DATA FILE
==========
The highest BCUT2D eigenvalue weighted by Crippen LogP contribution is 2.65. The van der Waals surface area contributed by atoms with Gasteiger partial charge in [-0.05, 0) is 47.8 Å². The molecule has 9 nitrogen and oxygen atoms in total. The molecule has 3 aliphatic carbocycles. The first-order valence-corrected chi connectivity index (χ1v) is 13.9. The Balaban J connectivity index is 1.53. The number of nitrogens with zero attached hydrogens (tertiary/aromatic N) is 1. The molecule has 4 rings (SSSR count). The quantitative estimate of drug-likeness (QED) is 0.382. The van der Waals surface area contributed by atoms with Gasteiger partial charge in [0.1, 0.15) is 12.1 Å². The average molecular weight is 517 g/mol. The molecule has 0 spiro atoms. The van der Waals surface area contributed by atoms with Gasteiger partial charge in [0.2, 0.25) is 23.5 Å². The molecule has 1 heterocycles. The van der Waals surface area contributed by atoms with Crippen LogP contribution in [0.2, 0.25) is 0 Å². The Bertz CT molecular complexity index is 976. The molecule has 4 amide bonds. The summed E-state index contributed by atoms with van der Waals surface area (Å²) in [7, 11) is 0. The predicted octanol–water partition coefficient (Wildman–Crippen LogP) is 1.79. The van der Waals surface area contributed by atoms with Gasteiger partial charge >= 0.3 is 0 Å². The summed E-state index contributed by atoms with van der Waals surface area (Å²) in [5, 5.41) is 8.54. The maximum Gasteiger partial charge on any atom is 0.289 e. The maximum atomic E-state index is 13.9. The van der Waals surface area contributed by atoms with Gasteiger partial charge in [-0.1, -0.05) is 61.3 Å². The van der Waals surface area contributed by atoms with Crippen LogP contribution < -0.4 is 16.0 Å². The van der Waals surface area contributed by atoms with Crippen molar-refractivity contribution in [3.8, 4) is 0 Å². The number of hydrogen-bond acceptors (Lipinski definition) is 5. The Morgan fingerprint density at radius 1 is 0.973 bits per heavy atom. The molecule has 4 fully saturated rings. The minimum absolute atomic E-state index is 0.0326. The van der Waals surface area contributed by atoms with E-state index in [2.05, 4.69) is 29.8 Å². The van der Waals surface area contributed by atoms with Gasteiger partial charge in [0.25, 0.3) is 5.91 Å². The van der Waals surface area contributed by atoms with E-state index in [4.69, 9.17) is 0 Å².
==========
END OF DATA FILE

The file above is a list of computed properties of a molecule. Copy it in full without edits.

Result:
The highest BCUT2D eigenvalue weighted by Crippen LogP contribution is 2.65. The van der Waals surface area contributed by atoms with Gasteiger partial charge in [-0.05, 0) is 47.8 Å². The molecule has 9 nitrogen and oxygen atoms in total. The molecule has 3 aliphatic carbocycles. The first-order valence-corrected chi connectivity index (χ1v) is 13.9. The Balaban J connectivity index is 1.53. The number of nitrogens with zero attached hydrogens (tertiary/aromatic N) is 1. The molecule has 4 rings (SSSR count). The quantitative estimate of drug-likeness (QED) is 0.382. The van der Waals surface area contributed by atoms with Gasteiger partial charge in [0.1, 0.15) is 12.1 Å². The average molecular weight is 517 g/mol. The molecule has 0 spiro atoms. The van der Waals surface area contributed by atoms with Gasteiger partial charge in [0.2, 0.25) is 23.5 Å². The molecule has 1 heterocycles. The van der Waals surface area contributed by atoms with Crippen LogP contribution in [0.2, 0.25) is 0 Å². The Bertz CT molecular complexity index is 976. The molecule has 4 amide bonds. The summed E-state index contributed by atoms with van der Waals surface area (Å²) in [7, 11) is 0. The predicted octanol–water partition coefficient (Wildman–Crippen LogP) is 1.79. The van der Waals surface area contributed by atoms with Gasteiger partial charge >= 0.3 is 0 Å². The summed E-state index contributed by atoms with van der Waals surface area (Å²) in [5, 5.41) is 8.54. The maximum Gasteiger partial charge on any atom is 0.289 e. The maximum atomic E-state index is 13.9. The van der Waals surface area contributed by atoms with Gasteiger partial charge in [-0.1, -0.05) is 61.3 Å². The van der Waals surface area contributed by atoms with Crippen LogP contribution < -0.4 is 16.0 Å². The van der Waals surface area contributed by atoms with Crippen molar-refractivity contribution in [3.8, 4) is 0 Å². The number of hydrogen-bond acceptors (Lipinski definition) is 5. The Morgan fingerprint density at radius 1 is 0.973 bits per heavy atom. The molecule has 4 fully saturated rings. The minimum absolute atomic E-state index is 0.0326. The van der Waals surface area contributed by atoms with E-state index in [2.05, 4.69) is 29.8 Å². The van der Waals surface area contributed by atoms with Gasteiger partial charge in [0.25, 0.3) is 5.91 Å². The van der Waals surface area contributed by atoms with E-state index in [4.69, 9.17) is 0 Å².